Individual capacity—On Dec. 14, Trump’s personal attorneys appealed the denial of their motion to dismiss the case to the 4th U.S. Circuit Court of Appeals. On Dec. 19, the AGs replied to Trump’s motion for a stay pending that appeal by dismissing the claims against him in his “individual capacity to allow the claims against President Trump in his official capacity to move forward expeditiously.” (The AGs brought suit against Trump in his individual capacity after the judge suggested they do so.) Trump’s attorneys, on Dec. 21, opposed the motion to dismiss at the district level, saying the appeals court now has jurisdiction and accused the AGs of “gamesmanship.”
Democratic senators, representatives’ emoluments lawsuit
On Sept. 28, Judge Emmet G. Sullivan ruled that the legislators have standing to sue. Trump’s Justice Department attorneys filed an interlocutory appeal on Oct. 22. On Jan. 30, 2019, the plaintiffs’ filed a notice of supplemental authority, notifying the court of the GSA inspector general’s report that criticized GSA for failing to consider if the Trump Hotel D.C.’s lease was in compliance with the Constitution after Trump became president. Two days later, the president’s attorneys argued that the IG’s conclusion was not inconsistent with Trump’s argument, but that the judge should ignore that report anyway because the IG has no expertise in interpreting or applying the foreign emoluments clause. On April 30, Sullivan denied Trump’s motion to dismiss the suit. While the president’s attorneys have a supplemental brief due on May 28, on May 14 they filed a motion to stay the proceedings while they appeal Sullivan’s decision. A week later, the lawmakers opposed that motion. On June 25, Sullivan denied Trump’s motion to stay the proceedings pending appeal, paving the way for discovery to begin June 28 and last through Sept. 27.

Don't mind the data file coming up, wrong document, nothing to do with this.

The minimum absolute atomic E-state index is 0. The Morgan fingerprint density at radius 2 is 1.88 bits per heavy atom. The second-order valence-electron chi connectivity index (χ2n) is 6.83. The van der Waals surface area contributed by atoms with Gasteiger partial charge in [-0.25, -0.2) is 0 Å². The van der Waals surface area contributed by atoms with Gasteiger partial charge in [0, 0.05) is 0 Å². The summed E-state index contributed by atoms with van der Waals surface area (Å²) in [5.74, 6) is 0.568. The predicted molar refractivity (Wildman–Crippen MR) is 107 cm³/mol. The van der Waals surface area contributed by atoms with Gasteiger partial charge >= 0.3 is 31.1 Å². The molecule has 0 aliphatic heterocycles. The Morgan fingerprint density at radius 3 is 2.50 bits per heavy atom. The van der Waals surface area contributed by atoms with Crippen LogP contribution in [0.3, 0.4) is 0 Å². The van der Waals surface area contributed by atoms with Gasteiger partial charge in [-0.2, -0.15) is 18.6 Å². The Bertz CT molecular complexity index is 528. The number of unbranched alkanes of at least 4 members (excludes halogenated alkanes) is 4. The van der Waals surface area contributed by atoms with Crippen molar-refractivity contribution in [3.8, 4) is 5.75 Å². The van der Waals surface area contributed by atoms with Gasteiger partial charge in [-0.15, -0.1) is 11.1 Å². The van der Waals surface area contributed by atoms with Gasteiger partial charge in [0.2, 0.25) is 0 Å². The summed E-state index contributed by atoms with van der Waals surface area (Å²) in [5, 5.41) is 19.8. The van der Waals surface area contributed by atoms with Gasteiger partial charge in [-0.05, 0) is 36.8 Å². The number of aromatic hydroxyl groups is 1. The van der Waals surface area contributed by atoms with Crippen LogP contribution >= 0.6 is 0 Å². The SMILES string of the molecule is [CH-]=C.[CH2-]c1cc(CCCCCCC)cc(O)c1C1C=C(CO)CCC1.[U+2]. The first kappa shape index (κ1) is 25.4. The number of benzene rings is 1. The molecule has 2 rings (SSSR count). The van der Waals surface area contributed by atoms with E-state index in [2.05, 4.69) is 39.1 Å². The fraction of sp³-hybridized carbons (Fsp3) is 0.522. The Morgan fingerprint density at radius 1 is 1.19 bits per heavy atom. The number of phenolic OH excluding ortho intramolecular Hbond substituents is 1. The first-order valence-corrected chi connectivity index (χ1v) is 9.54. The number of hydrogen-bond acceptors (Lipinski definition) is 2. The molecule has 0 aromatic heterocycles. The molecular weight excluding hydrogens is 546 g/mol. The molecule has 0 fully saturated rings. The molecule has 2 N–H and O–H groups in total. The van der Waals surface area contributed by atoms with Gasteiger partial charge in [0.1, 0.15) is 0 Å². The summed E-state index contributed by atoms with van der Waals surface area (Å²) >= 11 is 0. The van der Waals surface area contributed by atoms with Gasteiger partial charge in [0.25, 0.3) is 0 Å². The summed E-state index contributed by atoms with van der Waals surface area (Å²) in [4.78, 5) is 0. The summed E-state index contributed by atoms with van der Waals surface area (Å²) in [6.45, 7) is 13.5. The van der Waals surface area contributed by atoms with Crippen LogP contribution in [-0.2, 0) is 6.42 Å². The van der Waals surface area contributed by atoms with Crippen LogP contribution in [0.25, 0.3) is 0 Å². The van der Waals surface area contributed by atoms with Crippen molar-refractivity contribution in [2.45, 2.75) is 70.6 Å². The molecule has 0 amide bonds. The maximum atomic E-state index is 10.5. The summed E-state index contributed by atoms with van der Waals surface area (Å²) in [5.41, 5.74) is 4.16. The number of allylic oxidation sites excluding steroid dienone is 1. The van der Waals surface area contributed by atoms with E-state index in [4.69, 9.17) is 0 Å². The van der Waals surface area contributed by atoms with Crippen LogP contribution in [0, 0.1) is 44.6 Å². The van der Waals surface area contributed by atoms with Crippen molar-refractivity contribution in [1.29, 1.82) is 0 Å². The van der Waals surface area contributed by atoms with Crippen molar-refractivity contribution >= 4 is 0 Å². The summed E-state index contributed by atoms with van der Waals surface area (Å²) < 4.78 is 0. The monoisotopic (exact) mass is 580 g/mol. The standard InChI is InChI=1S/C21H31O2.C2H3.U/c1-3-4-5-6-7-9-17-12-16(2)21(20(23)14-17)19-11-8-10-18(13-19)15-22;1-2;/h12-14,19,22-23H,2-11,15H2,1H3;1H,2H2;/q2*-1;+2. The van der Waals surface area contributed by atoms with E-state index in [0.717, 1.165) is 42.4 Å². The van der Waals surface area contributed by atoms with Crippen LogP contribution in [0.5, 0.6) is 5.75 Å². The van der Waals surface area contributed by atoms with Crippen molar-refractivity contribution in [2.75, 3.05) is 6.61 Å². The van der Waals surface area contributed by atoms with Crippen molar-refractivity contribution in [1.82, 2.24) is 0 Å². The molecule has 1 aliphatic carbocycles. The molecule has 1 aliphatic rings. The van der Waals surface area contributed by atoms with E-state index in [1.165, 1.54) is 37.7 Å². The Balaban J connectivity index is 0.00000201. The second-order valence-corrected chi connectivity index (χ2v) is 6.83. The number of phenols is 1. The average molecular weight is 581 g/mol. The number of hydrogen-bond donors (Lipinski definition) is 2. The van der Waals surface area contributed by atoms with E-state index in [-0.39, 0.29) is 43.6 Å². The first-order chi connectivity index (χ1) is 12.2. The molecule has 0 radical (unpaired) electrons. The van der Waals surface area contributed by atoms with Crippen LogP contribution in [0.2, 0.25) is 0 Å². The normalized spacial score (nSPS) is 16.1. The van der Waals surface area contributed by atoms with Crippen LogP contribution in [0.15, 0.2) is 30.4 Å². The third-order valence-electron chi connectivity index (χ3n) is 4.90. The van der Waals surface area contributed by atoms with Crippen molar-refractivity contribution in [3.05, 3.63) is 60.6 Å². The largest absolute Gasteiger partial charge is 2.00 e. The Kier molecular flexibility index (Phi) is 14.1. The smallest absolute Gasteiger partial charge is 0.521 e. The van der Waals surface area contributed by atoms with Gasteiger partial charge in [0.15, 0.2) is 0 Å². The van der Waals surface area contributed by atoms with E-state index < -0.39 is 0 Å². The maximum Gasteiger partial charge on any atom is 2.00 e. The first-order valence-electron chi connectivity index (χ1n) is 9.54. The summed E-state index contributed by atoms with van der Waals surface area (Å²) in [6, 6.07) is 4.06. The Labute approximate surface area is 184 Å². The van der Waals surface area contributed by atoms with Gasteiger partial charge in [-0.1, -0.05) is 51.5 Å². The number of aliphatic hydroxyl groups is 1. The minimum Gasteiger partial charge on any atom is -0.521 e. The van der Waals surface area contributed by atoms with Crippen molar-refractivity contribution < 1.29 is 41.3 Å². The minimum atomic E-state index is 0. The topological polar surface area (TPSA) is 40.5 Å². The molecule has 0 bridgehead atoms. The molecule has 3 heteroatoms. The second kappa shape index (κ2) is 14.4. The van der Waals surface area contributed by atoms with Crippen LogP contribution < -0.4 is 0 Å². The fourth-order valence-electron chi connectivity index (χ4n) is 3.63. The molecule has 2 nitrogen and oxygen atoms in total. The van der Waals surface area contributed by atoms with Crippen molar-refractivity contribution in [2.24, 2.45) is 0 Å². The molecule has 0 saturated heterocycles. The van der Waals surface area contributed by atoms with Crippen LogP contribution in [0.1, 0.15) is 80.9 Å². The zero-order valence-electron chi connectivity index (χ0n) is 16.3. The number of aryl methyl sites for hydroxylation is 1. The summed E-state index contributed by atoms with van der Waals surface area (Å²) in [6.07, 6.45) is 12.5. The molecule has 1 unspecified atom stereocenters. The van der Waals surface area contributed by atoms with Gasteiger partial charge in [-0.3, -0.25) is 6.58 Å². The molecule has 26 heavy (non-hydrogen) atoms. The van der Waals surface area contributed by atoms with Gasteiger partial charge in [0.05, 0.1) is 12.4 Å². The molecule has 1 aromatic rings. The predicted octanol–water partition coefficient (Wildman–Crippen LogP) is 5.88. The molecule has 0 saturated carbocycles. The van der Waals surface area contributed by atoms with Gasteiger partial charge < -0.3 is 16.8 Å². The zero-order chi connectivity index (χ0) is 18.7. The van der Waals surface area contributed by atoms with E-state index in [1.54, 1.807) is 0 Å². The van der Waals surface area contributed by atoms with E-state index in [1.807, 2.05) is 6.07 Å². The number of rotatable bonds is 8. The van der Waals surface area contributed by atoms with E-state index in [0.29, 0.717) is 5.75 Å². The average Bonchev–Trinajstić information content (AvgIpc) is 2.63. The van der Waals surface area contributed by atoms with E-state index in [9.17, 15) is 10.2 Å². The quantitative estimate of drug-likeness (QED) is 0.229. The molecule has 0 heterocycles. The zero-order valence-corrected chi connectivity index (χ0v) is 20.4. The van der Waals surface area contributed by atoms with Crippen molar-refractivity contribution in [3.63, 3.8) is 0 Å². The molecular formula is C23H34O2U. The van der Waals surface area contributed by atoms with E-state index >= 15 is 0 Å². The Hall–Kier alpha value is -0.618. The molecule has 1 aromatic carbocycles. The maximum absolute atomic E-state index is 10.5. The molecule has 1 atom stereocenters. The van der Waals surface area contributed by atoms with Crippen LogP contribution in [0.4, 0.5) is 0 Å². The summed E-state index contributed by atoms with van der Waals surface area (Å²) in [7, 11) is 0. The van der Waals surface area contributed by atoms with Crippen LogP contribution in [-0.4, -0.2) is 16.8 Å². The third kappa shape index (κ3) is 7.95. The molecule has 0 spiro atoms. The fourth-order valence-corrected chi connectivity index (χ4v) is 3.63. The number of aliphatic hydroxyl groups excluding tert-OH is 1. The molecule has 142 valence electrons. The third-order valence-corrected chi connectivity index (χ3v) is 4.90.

CREW et. al’s emoluments lawsuit
District court docket, appellate court docket
In February 2018, CREW appealed its suit being dismissed for lack of standing to the 2nd U.S. Circuit Court of Appeals. Oral arguments on that motion were held Oct. 30.
Cork’s unfair competition lawsuit
District court docket, appellate court docket